As long as Austin’s weird, there will be cactus and succulent container gardens hidden through backyards and nurseries all over town. These plants are some of the easiest, weirdest, non-edible things you can grow in Austin.
As long as you have good drainage and the right light conditions, “absolutely anyone” can grow these small, hardy beauties. The proof was on full display at the Annual Cactus and Succulent Spring Sale at the Zilker Botanical Gardens last weekend.
Wandering through the indoor sale, where small specimens could be purchased for as little as a few dollars, succulent fanatics and casual browsers alike inspected the wide variety of textures and colors. Just in time for the warm weather, the sale inspired Austinites looking to add some interest to a yard, patio, or even a sunny window.
If you’re planting outside, the key is drainage and light. Naturally, cacti that like the sun tend to do better with less water than their less prickly cousins, the succulents. All prefer less water and fertilizer in the winter months. In fact, you can practically ignore them in winter – just a splash of water once a month is adequate. At least that was the word from many of the helpful vendors.
Both plant types thrive in pots, which is one reason everyone likes them. Cacti and succulents can be dressed up or down, depending on your style. Depending on the container, they can look funky or elegant, the perfect plant for eclectic Austin’s outdoor style.
Back to that drainage issue: If there’s one common way to kill a cactus or succulent, it’s by overwatering or allowing the roots to stay soggy. It’s a sure way to turn a succulent yellow and mushy. Although they look great in any unusual “pot” that suits your fancy, you may need to drill some holes in the bottom of the container. Check out these ideas from East Austin Succulents and let your imagination guide you to pairing the perfect plant with a unique pot.
Rick Van Dyke displayed his pots, handmade in his Austin studio, and created for superior drainage. Many of his textured and animated pots (grinning mouths and open eyes amidst fantastic textures) were artistically planted with plants that seemed perfectly matched to its home vessel. The empty pots for sale showed dozens of drainage holes on their bottoms, alerting the novice gardener just how much drainage these plants really need. “I’ve never seen pots like mine,” the artist and succulent expert shrugged. “That’s why I make them.” You can purchase Rick’s pottery at East Austin Succulents.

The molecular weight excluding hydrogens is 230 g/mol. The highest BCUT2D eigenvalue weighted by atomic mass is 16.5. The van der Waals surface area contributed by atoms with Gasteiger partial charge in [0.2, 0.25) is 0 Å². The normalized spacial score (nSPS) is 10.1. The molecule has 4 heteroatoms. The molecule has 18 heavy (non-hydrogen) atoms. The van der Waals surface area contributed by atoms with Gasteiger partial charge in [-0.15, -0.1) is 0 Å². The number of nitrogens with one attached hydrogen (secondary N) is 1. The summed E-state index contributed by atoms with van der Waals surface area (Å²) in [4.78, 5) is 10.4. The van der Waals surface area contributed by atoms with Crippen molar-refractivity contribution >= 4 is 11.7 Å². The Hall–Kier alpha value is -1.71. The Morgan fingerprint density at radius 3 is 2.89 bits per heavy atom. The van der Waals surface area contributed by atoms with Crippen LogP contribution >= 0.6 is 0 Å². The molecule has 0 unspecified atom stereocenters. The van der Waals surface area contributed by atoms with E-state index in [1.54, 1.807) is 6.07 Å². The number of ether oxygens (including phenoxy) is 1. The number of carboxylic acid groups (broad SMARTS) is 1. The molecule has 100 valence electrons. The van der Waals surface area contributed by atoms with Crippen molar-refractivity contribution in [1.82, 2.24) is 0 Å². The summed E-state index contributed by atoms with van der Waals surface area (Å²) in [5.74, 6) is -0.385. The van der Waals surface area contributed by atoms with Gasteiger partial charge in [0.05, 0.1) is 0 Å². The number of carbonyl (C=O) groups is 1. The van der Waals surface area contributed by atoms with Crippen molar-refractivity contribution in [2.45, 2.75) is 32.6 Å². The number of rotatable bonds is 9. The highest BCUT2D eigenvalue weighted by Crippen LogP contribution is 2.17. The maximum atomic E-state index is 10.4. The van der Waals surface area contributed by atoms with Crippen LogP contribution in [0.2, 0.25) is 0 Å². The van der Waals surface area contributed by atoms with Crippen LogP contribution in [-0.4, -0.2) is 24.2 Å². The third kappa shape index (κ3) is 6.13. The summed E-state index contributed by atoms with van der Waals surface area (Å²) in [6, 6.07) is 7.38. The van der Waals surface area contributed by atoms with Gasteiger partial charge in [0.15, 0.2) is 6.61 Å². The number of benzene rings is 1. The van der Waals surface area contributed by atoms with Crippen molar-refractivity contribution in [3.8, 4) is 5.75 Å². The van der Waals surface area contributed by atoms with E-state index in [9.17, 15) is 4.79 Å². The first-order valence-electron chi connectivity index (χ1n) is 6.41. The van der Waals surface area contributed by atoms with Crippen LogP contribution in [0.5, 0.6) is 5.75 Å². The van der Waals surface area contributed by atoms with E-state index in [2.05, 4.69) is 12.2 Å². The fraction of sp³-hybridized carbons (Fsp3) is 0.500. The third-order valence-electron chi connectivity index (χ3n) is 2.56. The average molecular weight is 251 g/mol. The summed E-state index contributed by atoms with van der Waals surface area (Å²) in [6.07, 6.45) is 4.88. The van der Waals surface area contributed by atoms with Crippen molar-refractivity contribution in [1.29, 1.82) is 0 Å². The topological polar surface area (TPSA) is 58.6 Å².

If you want to bring them inside, the dry indoor air creates perfect conditions near a bright window like the one at which Lisa and Paul Kibler were stationed near the back of the main building. Owners of Paul’s Desert in Schertz, Texas, the couple brought hundreds of plants to Austin for the semi-annual sale at Zilker. Some of their more fascinating plants were the pink clumping cacti variety called Mammillaria, a Mexican native with a crown of pink flowers around its upper half. Lisa assures customers that the plant will eventually begin to multiply. Once it takes off, it looks like a cluster of fur balls happily nestling together for a nap in a dry garden bed.
Cactus and Succulents are popular because they have that astonishing otherworldly vibe that attracts curiosity, they take up less room than the average houseplant, they’re easy to grow in containers and, well, they’re easy to grow. Period. Nice for newbies who want to try their hand at a small container garden.
If you missed this sale and hope to catch this feast for the eyes next season, you’re in luck. The Austin Cactus and Succulent Society is an active group of avid fans and growers. Check out the calendar of events or simply wait until late summer, when Zilker will host another sale. Well-timed at the end of the natural growing season just before these plants go dormant, this semi annual sale promises to be bigger and better than ever.